THE PRIMARY for governor that ends tomorrow has been a mix of what we're used to and what we're not.

It suggests evidence of political change, yet underscores political truisms.

The first truism, of course, is money matters.

Tom Wolf's $10 million put him where he stands today, which is poised to win the four-way Democratic race.

But like other self-evident truths, this one carries a caveat: Money alone doesn't always do it.

The National Institute on Money in State Politics has a decade's worth of data showing that among more than 6,000 self-funding candidates, only 11 percent won the offices they sought.

Yet Wolf's cash created an image - a likable, small-town millionaire sharing profits with employees, giving back to his community, serving in a state cabinet while forgoing salary and perks - that appealed to voters fed up with cookie-cutter sameness.

Most important, this image got seared into public consciousness during weeks of uncontested TV seen by voters homebound by the worst winter in decades.

Another truism: Timing is everything.

This truism got an assist by what can fairly be called (assuming Wolf, as expected, wins) fatal errors in other campaigns.

Neither former front-runner Allyson Schwartz nor state Treasurer Rob McCord saw the need or was willing to spend resources to halt or slow Wolf's ascension.

In a Harper Poll last November, Wolf was last at 5 percent. In a Harper Poll last week, Wolf was first at 50 percent.

The Schwartz campaign believed Schwartz's 23 years in elective office with a strong base in the Philly market made her the best-known woman in Pennsylvania politics and provided a path to victory.

It then proceeded to hit "pause" and spend too much money on staff and advisers while insisting it would come on strong "when voters started paying attention" - a critical misread of Wolf's early TV impact.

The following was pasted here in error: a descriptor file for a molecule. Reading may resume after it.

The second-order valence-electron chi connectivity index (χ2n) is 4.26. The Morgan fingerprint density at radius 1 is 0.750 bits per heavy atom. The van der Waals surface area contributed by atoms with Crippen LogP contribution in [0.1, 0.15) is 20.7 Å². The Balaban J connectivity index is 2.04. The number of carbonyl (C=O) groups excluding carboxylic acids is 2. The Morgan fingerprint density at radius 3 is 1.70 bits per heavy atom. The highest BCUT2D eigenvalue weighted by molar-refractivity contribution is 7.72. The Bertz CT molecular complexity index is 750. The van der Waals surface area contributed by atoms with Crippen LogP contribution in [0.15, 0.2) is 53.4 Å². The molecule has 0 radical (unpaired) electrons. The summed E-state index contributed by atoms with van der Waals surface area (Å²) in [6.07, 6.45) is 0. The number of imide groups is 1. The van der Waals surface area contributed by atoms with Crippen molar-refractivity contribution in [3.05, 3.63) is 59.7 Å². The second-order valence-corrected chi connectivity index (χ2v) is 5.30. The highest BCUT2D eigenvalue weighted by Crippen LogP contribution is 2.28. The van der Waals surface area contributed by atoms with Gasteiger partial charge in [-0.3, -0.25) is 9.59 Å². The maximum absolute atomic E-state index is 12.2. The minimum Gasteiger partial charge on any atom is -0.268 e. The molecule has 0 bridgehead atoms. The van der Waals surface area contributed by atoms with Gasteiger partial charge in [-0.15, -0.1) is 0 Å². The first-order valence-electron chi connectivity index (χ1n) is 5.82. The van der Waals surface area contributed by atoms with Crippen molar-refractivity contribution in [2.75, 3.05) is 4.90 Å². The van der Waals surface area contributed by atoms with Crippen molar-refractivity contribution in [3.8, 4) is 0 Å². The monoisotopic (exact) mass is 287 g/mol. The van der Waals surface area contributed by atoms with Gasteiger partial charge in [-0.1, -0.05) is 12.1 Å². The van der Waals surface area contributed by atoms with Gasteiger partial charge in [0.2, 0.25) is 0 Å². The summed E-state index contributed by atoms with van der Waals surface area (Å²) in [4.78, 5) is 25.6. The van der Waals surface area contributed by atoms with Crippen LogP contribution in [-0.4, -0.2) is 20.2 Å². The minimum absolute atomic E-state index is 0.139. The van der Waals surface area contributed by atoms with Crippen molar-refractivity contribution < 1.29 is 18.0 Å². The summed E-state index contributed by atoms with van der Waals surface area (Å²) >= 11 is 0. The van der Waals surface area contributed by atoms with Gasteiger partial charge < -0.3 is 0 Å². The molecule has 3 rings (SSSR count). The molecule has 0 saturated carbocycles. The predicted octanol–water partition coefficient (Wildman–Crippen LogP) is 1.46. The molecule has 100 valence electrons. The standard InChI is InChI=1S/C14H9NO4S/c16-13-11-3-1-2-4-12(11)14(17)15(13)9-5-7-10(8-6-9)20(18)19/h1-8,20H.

McCord's camp thought the fact that he twice was elected statewide and came with lots of union support would, as in decades past, be the formula for a primary win.

But nobody running was known statewide. And Schwartz and McCord waited way too long to try to get that recognition and to take on Wolf.

There were tough questions about Wolf's cabinet-supply company and his association with a former York mayor who was charged (later acquitted) in a race-based murder case.

McCord pressed the latter so hard it backfired, incinerating his own chances.

And by the time McCord and Schwartz aired ads hitting Wolf on these questions, they were seen less as legitimate issues and more as desperate politics.

Meanwhile, underfunded Katie McGinty, whose plan was to avoid any firestorm involving Schwartz, McCord and Wolf, never got the chance to slip through the field as the classy, positive alternative to politics as usual.

Because Wolf never went after other candidates, choosing only to defend himself, McGinty's opportunity to be the sole adult in the room never arose.

As to electoral change, the race suggests a few things.

Campaign adages such as early TV doesn't matter and the real keys to winning primaries are party backing, union endorsements and orchestrated ground games today look like conventional wisdom no longer wise.

The question is whether this election is an anomaly driven by Wolf's unique personal story and demeanor, or a road map for future candidates.

One thing is certain.

The rare run of four capable contenders split regular campaign donors and supporters in a way that greatly aided an unknown self-funder.

A two-person contest could have been very different, or at least much tighter than polls indicate.

This is not to detract from Wolf's campaign. It was smart and agile, and Wolf's calm conduct and steady performance throughout was its strongest asset.

That and, of course, his money.